The trail sweeps on through Finsbury Park and then joins the New River. “New” is a relative word; this surprisingly epic waterway was built in 1613 to carry fresh drinking water around London, with its terminals in the River Lee in Hackney, and Ware in Hertfordshire. On our walk it’s quietly sneaking round the Borough of Haringey, passing through a pair of reservoirs before depositing us at the gates to Clissold Park.

New River near Clissold Park. Photograph: Nick Hallissey / Country Walking Magazine

New River near Clissold Park. Photograph: Nick Hallissey / Country Walking Magazine

We’re back in the money here: Clissold Park is beloved of the affluent types of Stoke Newington, who stroll its paths after enjoying the chic coffee shops and vintage record emporia of the nearby high street.

Abney Park is even nicer; it’s an ivy-draped cemetery with all the haunting beauty of Highgate, but perhaps even more pleasingly it’s open to all, no fee, and is a means of passing from one place to another.

The path then wends through Stamford Hill, one of London’s biggest and proudest Hasidic Jewish communities. Here children rush for Synagogue while the elders debate the ways of the world at the gate.

And before too long, the trail leaves all urbanisation behind and descends into the Lee Valley. Maps can’t agree on whether it’s Lee or Lea, but I’ll stick with the former. Through the broad sweep of Walthamstow Marshes and on into Hackney, there’s soon a real aroma of Olympic transformation in the air. Dozens of swanky new flats and offices have appeared here since 2012. There are landscaped gardens, curious sculptures and swish residential domes.

Happily there’s nothing swish about Hackney Marshes. Essentially Britain’s biggest Sunday league football park, the marshes are dotted with such a maze of battered goalposts that it’s hard to tell where one pitch ends and another begins. And as the stadia of the Olympic Park creep onto your skyline, it’s fun to consider the contrast: on one side of the A12, buildings created to help dedicated world-class athletes go for gold. On the other, simple fields where a bunch of middle-aged blokes are hoofing a ball about with all the silky skills of a wardrobe.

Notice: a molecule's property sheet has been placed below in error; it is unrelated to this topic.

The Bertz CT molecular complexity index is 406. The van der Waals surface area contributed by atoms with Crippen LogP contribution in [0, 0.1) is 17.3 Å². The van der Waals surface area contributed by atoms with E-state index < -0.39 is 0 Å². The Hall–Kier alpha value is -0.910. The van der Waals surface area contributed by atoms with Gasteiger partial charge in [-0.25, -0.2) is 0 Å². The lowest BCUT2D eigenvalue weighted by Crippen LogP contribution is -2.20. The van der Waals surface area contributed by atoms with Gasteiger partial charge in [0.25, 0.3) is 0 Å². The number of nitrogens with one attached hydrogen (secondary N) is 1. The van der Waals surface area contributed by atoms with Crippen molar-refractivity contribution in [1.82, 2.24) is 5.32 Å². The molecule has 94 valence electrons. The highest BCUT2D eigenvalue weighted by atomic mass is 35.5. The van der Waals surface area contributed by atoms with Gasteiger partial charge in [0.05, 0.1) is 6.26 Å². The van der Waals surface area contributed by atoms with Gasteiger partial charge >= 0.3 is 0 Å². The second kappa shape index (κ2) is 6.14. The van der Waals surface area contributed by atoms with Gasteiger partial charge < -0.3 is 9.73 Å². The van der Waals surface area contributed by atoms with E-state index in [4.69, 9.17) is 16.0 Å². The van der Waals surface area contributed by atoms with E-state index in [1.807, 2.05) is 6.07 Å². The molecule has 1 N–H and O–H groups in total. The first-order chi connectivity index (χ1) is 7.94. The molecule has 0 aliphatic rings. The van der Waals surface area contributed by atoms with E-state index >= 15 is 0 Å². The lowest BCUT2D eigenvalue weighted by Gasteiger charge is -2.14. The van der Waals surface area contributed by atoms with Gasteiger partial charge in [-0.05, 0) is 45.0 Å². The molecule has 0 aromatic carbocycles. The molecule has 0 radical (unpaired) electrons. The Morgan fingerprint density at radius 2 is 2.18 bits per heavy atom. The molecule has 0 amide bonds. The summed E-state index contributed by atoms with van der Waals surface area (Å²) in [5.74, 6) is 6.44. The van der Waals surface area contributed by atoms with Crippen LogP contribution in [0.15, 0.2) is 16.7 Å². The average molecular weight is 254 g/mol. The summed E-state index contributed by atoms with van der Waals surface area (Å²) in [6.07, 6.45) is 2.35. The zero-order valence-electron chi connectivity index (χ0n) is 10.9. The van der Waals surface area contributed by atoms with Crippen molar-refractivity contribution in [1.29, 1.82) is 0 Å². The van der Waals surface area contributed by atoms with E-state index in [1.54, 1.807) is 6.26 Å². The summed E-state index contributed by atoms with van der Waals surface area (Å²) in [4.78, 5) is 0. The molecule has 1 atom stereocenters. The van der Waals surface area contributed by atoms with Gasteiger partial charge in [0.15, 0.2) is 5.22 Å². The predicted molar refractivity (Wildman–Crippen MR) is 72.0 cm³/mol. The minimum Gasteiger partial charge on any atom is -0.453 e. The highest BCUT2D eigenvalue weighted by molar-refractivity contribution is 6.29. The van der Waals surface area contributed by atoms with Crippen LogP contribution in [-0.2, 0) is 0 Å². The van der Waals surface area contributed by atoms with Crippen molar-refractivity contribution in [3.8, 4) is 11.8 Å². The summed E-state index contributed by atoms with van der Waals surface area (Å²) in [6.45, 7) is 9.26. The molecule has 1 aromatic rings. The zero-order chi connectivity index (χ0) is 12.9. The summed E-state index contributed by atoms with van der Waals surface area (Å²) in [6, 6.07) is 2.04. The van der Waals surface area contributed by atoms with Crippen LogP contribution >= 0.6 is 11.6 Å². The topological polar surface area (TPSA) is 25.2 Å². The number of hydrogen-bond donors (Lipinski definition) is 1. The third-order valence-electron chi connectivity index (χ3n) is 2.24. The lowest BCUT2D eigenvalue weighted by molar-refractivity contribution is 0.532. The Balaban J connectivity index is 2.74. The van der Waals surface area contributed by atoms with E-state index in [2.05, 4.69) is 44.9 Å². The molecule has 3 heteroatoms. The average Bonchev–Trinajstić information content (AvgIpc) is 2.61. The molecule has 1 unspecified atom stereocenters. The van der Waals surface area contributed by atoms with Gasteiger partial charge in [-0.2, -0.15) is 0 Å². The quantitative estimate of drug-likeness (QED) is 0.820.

And finally, the Olympic Stadium provides perfect symmetry, mirroring the grand sweep of Wembley but with its own criss-cross character. Today it’s becoming the home of West Ham, but what memories it evokes from that sweltering summer of 2012: the fireworks and flame-lighting of the opening ceremony; the night of triumph for Ennis, Farah and Rutherford; The Who rocking the joint at the close. If this walk is a celebration of London, this may well be the party piece.

Hopping onto the Docklands Light Railway at Pudding Mill Lane for the journey home, you may (I hope) look back on this as one of the most intriguing and absorbing walks you’ll ever do. The great thing is, we didn’t need to transplant all these green spaces into one new national park: we found them all anyway – and they gave us a genuinely special country walk.


It’s best to do the trail using public transport. Take the Metropolitan Line to Wembley Park to start. At end of Day One, either stay overnight in Hampstead or take London Overground from Hampstead Heath Station to connect with either Victoria Line (at Highgate) Jubilee Line (at West Hampstead) or Bakerloo (at Willesden Junction). At end of Day Two, take Docklands Light Railway from Pudding Mill Lane and return to Central London via Poplar. For full journey planning, visit tfl.gov.uk

Words and Photographs Nick Hallissey

This feature originally appeared in Country Walking Magazine